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March 02, 1983 - Image 5

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The Michigan Daily, 1983-03-02

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The Michigan Daily-Wednesday, March 2, 1983-Page 5
Supreme Court asked to
bend on evidence rule

After youe...
President Reagan escorts England's Queen Elizabeth II1
Barbara, California.

AP Photo
to a waiting limousine yesterday after their meeting in Santa

WASHINGTON (AP) - An honest
'mistake by police should not prevent
juries from considering unlawfully
seized evidence, the Reagan ad-
ministration told the Supreme Court
yesterday.
Rex Lee, the administration's
highest-ranking courtroom lawyer,
urged the court to soften, with a "good
faith" exception, its 69-year-old rule
barring all such evidence.
BUT CHICAGO lawyer James
Reilley warned that any bending of the
so-called exclusionary rule will be in-
terpreted by law enforcement
authorities as a signal "not to take the
Fourth Amendment as seriously."
The Constitution's Fourth Amen-
dment bans unreasonable police sear-
ches and seizures.
The Supreme Court created the ex-
clusionary rule in a 1914 decision to
deter unlawful police conduct, and in
1961 gave the rule constitutional dimen-
sion by applying it to state criminal
cases.
UNDER IT, evidence obtained in a
search or after an arrest later found to
be unlawful cannot be used against a
criminal defendant.
The rule meansrthat convictions
based, even in part, on such legally
tainted evidence must be overturned.
The rule has come under heavy at-
tack by many law enforcement officials
and political conservatives - including
President Reagan - who contend it
works to penalize society for what often
are "honest" mistakes by police of-
ficers.
SEVERAL BILLS pending in
Congress would sharply limit the rule in
federal cases, but the constitutionality
of such legislation is an open question.
"The rule now applies to exclude
evidence no matter what the error,
large or small," Assistant Illinois At-
torney General Paul Biebel told the
justices yesterday.

"If there's a reasonable basis" for
illegal police conduct, Biebel said, "the
exclusionary rule should not apply."
THE JUSTICES are using the case of
Lance and Susan Gates, suspects in a
Bloomingdale, Ill., drug investigation,
to restudy the rule.
The Illinois Supreme Court ruled that
350 pounds of marijuana seized by
police officers from the trunk of the
Gates' car could not be used as eviden-
ce against them.
Police received an anonymous letter
in 1978 alleging that the couple was
shipping illegal drugs from Florida and
that there was $100,000 worth of drugs
in the basement of their home.
ACTING ON the tip, police officers
followed Gates as he drove back from
Florida. Having obtained a warrant
from a magistrate, they searched his
car when he reached Bloomingdale.
The evidence was suppressed before
trial on grounds that police had no
"probable cause" to believe that the
anonymous informant's tip was reliab-
le.
In essence, the state court said the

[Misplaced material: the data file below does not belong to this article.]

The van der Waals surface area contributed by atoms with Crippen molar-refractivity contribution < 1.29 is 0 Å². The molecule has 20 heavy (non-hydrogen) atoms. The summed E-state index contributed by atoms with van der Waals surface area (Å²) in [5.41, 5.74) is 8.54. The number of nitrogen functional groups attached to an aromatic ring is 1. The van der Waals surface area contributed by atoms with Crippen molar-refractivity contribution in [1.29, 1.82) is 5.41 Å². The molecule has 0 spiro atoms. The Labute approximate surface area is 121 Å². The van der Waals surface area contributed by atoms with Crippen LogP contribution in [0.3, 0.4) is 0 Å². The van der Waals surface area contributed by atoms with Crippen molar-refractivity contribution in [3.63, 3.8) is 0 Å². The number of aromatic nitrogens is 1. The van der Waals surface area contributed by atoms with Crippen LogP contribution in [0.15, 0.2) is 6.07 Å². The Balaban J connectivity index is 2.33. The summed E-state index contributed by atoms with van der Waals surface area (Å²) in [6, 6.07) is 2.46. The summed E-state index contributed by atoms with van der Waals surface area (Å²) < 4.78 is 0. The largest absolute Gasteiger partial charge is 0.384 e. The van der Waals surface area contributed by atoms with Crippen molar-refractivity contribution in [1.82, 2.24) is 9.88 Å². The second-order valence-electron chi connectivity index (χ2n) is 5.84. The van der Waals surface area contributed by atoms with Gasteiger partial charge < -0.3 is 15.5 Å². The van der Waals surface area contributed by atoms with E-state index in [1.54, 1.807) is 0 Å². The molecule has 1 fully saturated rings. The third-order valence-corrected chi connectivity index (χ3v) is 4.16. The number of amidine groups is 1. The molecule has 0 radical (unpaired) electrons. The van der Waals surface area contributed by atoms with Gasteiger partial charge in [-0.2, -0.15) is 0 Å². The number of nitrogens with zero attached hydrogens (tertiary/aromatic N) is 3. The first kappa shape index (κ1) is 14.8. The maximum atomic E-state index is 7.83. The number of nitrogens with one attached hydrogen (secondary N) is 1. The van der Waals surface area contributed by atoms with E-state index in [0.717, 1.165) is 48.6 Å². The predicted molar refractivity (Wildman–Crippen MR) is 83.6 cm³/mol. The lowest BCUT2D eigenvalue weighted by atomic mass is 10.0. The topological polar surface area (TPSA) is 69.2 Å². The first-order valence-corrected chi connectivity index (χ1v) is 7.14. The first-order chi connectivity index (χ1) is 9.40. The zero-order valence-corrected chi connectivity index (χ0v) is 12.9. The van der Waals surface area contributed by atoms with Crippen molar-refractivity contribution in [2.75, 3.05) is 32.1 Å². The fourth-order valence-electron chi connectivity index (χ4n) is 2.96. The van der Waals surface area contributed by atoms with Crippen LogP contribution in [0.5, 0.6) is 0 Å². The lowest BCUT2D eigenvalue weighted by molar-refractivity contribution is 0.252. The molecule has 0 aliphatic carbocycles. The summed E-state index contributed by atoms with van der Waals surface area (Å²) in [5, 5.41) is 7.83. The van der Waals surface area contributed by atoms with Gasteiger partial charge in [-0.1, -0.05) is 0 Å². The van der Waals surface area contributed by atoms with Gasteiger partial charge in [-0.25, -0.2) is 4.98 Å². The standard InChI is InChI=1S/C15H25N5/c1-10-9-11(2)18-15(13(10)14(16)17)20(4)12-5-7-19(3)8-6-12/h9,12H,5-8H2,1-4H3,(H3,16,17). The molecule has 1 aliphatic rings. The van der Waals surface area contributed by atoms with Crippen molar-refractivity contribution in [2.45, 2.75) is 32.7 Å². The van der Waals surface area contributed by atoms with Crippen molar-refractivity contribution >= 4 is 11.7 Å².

magistrate was wrong when he gave a
search warrant to the officers.
IF THE NATION's highest court
disagrees with the Illinois court and
finds there was "probable cause" to

suspect the Gates were involved in
crime, it will not have to reach the ex-
clusionary-rule issue.
But the fact the justices ordered
yesterday's second round of oral
arguments specifically on the "good
faith" exception may mean the court
already has decided the evidence was
seized without probable cause. That
leaves at issue whether the evidence,,
nevertheless, may be shown to the jury.
"This is simply not the kind of case
to which the exclusionary rule was in-
tended to apply, or in which it achieves
deterrence benefits," Lee argued.
CALLING IT a "close question""
whether the exclusionary rule should
exist at all, Lee contended, This case-
presents a much easier question ... It is
difficult to see any adequate future
deterrence of police misconduct from
suppressing the evidence in this case."
Urging the court to reject Lee's
arguments, Reilley asked rhetorically
"what good is the warrant process it-
self" if good-faith exceptions to the
probable-cause requirement are
allowed.
The Gates' lawyer suggested that law
enforcement authorities "are com-
plaining because the rule works too
well" in deterring sloppy police work.
The court is expected to announce its
decision by July.

I

House approves you

WASHINGTON (AP) - The House,
I resurrecting a New Deal idea of a half-
century ago, approved an American
Conservatiion Corps program yester-
day to provide as many as 100,000 park
and forest jobs for youths.
The bill, approved 301-87, calls for $60
million this year and $300 million for
each of the next five years in a program
fashioned after the Civilian Conser-
vation Corps that Congress approved
early in Franklin Roosevelt's first term
as president.
ADDITIONAL legislation is needed to
provide the money itself for the
program, which is opposed by
President Reagan.

Although relatively small in size and
very limited in scope, the measure is
the first one the Democrat-controlled
House has aproved this year to combat
the recession. A $4.6 billion bill to